Bethesda, MD, USA (Nov. 1, 2012)The technology used to develop a new vaccine as an aid in the prevention of clinical disease caused by Hendra virus in horses has been licensed from The Henry M. Jackson Foundation for the Advancement of Military Medicine, Inc. (HJF) by Pfizer Animal Health, a multinational animal health company with expertise in the discovery, development and manufacturing of innovative vaccines. The new vaccine, called Equivac HeV, is now available for use in Australia. The vaccine's availability was announced today during a news conference held by Pfizer Animal Health in Brisbane, Australia.
The vaccine is derived from the original work of Christopher C. Broder, Ph.D., of the Uniformed Services University of the Health Sciences (USU) and Katharine Bossart, Ph.D., a USU alumna and assistant professor at Boston University School of Medicine. The National Institute of Allergy and Infectious Disease (NIAID), part of the U.S. National Institutes of Health, supported the work.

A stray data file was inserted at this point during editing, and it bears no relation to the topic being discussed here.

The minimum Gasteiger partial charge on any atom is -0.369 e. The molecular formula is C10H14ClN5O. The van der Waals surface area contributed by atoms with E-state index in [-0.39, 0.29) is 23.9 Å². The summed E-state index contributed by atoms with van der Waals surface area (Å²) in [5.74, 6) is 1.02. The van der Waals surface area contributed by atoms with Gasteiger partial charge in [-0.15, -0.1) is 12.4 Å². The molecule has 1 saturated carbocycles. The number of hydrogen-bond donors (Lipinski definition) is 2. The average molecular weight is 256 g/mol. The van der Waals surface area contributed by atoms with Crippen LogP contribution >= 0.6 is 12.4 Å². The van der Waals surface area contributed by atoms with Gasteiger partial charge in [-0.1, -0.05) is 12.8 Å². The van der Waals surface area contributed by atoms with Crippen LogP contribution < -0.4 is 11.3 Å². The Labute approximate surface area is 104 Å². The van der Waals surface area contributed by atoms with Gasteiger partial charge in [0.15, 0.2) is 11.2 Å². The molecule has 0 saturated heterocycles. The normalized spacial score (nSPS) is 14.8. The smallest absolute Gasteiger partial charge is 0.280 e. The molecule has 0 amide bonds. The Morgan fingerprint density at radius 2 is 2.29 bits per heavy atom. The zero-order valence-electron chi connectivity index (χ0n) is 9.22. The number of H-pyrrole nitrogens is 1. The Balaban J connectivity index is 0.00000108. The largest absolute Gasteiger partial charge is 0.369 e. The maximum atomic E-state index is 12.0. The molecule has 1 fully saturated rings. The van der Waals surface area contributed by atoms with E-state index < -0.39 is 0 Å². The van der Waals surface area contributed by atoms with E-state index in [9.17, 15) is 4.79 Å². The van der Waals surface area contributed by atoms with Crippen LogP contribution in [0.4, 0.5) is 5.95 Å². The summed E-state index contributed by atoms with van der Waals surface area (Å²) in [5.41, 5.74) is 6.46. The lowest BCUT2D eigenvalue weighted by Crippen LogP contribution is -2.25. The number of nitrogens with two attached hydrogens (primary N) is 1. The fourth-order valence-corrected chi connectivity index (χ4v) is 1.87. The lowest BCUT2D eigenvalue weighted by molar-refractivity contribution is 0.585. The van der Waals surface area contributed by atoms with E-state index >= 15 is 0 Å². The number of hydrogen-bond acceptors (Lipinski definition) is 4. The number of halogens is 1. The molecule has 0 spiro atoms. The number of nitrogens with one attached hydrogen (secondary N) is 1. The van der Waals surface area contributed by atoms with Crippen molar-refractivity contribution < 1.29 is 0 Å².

Progression of the technology is the result of a close, ongoing collaboration with Pfizer Animal Health and a team at Commonwealth Scientific and Industrial Research Organisation's (CSIRO) Australian Animal Health Laboratory (AAHL) in Geelong, Australia. The bio-security facility at AAHL is the only laboratory in the world where Hendra virus challenge testing of the vaccine in horses could have been accomplished, work presently under the direction of Deborah Middleton, D.V.P. Two years ago, Pfizer Animal Health joined this collaborative effort, bringing its development and regulatory expertise to facilitate the unprecedented rapid development, approval and deployment of this breakthrough vaccine.
Since its first appearance in 1994, the Hendra virus has killed more than 80 horses and four of the seven people infected to date. An equine vaccine is crucial to breaking the cycle of Hendra virus transmission from flying foxes to horses and then to peopl
|Contact: Colleen Franklin|
Henry M. Jackson Foundation for the Advancement of Military Medicine